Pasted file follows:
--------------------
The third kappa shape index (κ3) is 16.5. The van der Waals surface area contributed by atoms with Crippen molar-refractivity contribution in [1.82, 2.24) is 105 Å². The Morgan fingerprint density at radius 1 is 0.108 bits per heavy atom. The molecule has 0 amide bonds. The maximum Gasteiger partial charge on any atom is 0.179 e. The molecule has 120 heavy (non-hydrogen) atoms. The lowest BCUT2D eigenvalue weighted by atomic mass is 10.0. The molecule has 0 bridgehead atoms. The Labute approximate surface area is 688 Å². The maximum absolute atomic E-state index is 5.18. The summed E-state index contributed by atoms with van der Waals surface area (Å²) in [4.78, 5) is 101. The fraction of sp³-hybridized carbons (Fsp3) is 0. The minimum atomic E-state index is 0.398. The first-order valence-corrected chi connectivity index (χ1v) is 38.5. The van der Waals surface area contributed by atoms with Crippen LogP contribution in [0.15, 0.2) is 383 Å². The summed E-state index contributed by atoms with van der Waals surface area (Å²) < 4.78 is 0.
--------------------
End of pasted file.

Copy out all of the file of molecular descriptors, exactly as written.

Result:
The third kappa shape index (κ3) is 16.5. The van der Waals surface area contributed by atoms with Crippen molar-refractivity contribution in [1.82, 2.24) is 105 Å². The Morgan fingerprint density at radius 1 is 0.108 bits per heavy atom. The molecule has 0 amide bonds. The maximum Gasteiger partial charge on any atom is 0.179 e. The molecule has 120 heavy (non-hydrogen) atoms. The lowest BCUT2D eigenvalue weighted by atomic mass is 10.0. The molecule has 0 bridgehead atoms. The Labute approximate surface area is 688 Å². The maximum absolute atomic E-state index is 5.18. The summed E-state index contributed by atoms with van der Waals surface area (Å²) in [4.78, 5) is 101. The fraction of sp³-hybridized carbons (Fsp3) is 0. The minimum atomic E-state index is 0.398. The first-order valence-corrected chi connectivity index (χ1v) is 38.5. The van der Waals surface area contributed by atoms with Crippen LogP contribution in [0.15, 0.2) is 383 Å². The summed E-state index contributed by atoms with van der Waals surface area (Å²) < 4.78 is 0.